We find that Congress did not intend that action on forfeitures should be displaced by other types of FCC proceedings. Congress first established rulemaking and license renewal procedures in the original Communications Act of 1934, 47 U.S.C. §§ 303 & 307, but various scandals and the rarity of license nonrenewal2 showed that those procedures were inadequate to enforce broadcasters' duties. Accordingly, in Section 7 of the Communications Act Amendments of 1960, 47 U.S.C. § 503(b), forfeiture procedures were established to penalize monetarily licensees who "willfully or repeatedly" fail to operate stations substantially in accordance with licences or FCC rules.3 Congress' clear intent in 1960 was to create a new procedure independent and apart from existing ones. Forfeitures were not subject to the three-year cycle of license renewal, and the forfeiture provision declared explicitly that "forfeiture shall be in addition to any other penalty provided by this chapter." As the legislative history noted, "the FCC will not be precluded from ordering a forfeiture merely because another type of sanction or penalty has been Or may be applied to the licensee or permittee."4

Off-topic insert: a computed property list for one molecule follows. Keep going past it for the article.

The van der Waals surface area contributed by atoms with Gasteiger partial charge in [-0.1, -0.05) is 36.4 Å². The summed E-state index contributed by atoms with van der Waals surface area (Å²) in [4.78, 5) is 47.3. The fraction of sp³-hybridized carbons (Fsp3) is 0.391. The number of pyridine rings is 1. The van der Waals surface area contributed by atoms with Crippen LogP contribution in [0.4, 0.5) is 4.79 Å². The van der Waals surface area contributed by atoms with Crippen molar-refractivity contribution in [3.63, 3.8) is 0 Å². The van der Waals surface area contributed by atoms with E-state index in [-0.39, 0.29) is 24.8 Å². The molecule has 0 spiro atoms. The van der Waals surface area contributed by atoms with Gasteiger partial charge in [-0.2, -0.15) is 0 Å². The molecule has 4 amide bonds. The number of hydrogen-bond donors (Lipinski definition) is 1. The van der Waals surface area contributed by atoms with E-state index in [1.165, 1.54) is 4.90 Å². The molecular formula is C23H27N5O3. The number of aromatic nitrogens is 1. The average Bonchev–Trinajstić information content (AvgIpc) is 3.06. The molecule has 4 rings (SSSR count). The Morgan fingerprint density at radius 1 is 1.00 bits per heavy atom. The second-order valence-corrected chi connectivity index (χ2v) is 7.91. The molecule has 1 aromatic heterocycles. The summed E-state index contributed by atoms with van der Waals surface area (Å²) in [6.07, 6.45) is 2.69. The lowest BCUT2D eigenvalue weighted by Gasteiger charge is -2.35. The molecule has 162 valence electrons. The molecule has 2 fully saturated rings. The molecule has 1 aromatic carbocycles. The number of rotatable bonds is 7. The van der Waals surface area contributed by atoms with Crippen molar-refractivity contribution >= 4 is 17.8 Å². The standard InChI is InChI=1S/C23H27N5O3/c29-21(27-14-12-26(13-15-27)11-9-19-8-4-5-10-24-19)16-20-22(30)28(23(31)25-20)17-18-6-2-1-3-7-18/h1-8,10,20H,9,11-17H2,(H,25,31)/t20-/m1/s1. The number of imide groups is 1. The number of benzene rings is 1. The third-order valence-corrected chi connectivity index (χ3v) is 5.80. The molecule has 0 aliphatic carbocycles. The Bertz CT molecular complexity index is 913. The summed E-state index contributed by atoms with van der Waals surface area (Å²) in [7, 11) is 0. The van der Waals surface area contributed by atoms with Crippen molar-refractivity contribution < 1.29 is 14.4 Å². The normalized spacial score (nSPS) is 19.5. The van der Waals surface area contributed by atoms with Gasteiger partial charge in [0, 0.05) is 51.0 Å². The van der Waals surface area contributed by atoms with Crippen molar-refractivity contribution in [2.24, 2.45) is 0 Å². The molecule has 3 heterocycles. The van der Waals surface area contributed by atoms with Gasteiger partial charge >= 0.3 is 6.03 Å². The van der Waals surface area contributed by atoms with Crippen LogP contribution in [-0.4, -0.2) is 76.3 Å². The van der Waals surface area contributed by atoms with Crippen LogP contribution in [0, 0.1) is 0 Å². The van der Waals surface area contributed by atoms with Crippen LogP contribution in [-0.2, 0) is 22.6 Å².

The policy behind the independent forfeiture provision would be defeated if forfeiture proceedings are delayed pending other FCC activity. Forfeiture was intended to be rapid, with a short (one-year) limitation period, 47 U.S.C. § 503(b)(3), and provision for licensees to rebut charges only in writing within a "reasonable period" rather than at a hearing, Id. § 503(b)(2). Penalties were limited to $1,000 per violation up to a total of $10,000 for all violations in a single notice, Id. § 503(b)(1) & (3), which is low compared to the value of a license so that licensees will generally pay promptly rather than prolong FCC proceedings, seek judicial review, or resist collection. See Illinois Citizens Committee for Broadcasting v. FCC, 169 U.S.App.D.C. 166, 515 F.2d 397 (1975) (licensee pays without seeking review);Id. at 414 n.30 (statement urging rehearing En banc ). There was a need in 1960 for such a swift, simple, comparatively temperate penalty procedure; today the need is even greater, for the enforceable commitments by licensees to the public are rising in number and importance as the public takes a deeper interest in broadcaster performance.5 Forfeiture proceedings thus serve as a critical means to enforce the public interest as it is embodied in the rules of the Commission. And because these rules must serve the public interest and must be reconsidered and changed by the Commission when they fail to do so, we see no danger that expeditious forfeiture proceedings will result in penalties for violation of obsolete or unjustified rules.6